Homer’s description of Bodrum as “the land of the eternal blue” only touches the tip of scenic poetics this dazzling bay gifts us. The sight of a medieval castle playing sentry where the Aegean and Mediterranean Seas flow together to form Bodrum’s peninsula serves as a reminder of the city’s dated roots; Bodrum has played witness to several civilizations as a prime location coveted by invaders. It is this long-standing historical richness overlaid with modern luxuries that gives Bodrum its charm.
Warm, tide-less seas and clear waters lure in sailors and divers alike. The access to un-spoilt reefs, caves and vibrant aquatic life draw in adventurous ocean-lovers, and above, the craftsmanship of Bodrum’s traditional yachts hold strong in the face of long excursions. Beach-goers are more predominate along the southern coast, where fine sand coats the lively stretches of Ortakent, Karaincir and Akyarlar beach. Active visitors may prefer the beaches of Turgutreis and Gumusluk where swimming and water sports reign in popularity. Other natural respites are aplenty along the northern coast, wooded islands, citrus groves and tranquil coves a pleasant day-trip in the making.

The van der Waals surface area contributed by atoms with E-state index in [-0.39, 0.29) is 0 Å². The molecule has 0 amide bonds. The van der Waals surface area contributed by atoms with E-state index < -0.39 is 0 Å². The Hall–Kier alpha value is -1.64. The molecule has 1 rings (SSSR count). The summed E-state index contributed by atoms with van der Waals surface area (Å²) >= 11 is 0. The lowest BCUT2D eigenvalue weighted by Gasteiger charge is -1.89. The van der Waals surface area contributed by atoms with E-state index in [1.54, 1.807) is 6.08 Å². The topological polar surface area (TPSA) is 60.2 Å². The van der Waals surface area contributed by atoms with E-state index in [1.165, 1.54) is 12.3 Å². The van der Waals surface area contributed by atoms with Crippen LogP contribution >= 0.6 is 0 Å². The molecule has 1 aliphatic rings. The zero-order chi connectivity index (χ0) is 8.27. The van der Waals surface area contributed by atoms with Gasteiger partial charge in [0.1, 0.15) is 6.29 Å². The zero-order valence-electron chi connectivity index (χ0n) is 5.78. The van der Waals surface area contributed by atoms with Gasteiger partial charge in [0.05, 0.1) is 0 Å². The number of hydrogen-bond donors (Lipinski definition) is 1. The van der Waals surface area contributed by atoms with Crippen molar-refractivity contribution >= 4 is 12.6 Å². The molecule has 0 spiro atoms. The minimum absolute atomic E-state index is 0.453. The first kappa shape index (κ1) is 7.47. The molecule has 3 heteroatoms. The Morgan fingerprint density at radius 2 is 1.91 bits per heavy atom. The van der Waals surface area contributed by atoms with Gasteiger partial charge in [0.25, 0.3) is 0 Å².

Historians, however, would seek out traces of Bodrum’s colourful history. Owning its roots as the ancient capital of Caria, Halicarnassus, it is home to one of the Seven Wonders of the Ancient World – King Mausolus’ Tomb. The medieval castle of St. Peter propels visitors into the 15th century then back to the Bronze Age, housing the Museum of Underwater Archeology and long-lived artefacts. But Bodrum doesn’t let you dwell long on the past; its lively art scene and Bohemian vibes demand attention. When the artists retire for the night, fresh Aegean cuisine swoops in to extend dining hours, idle chats then ushering you into cabaret clubs and disco mania.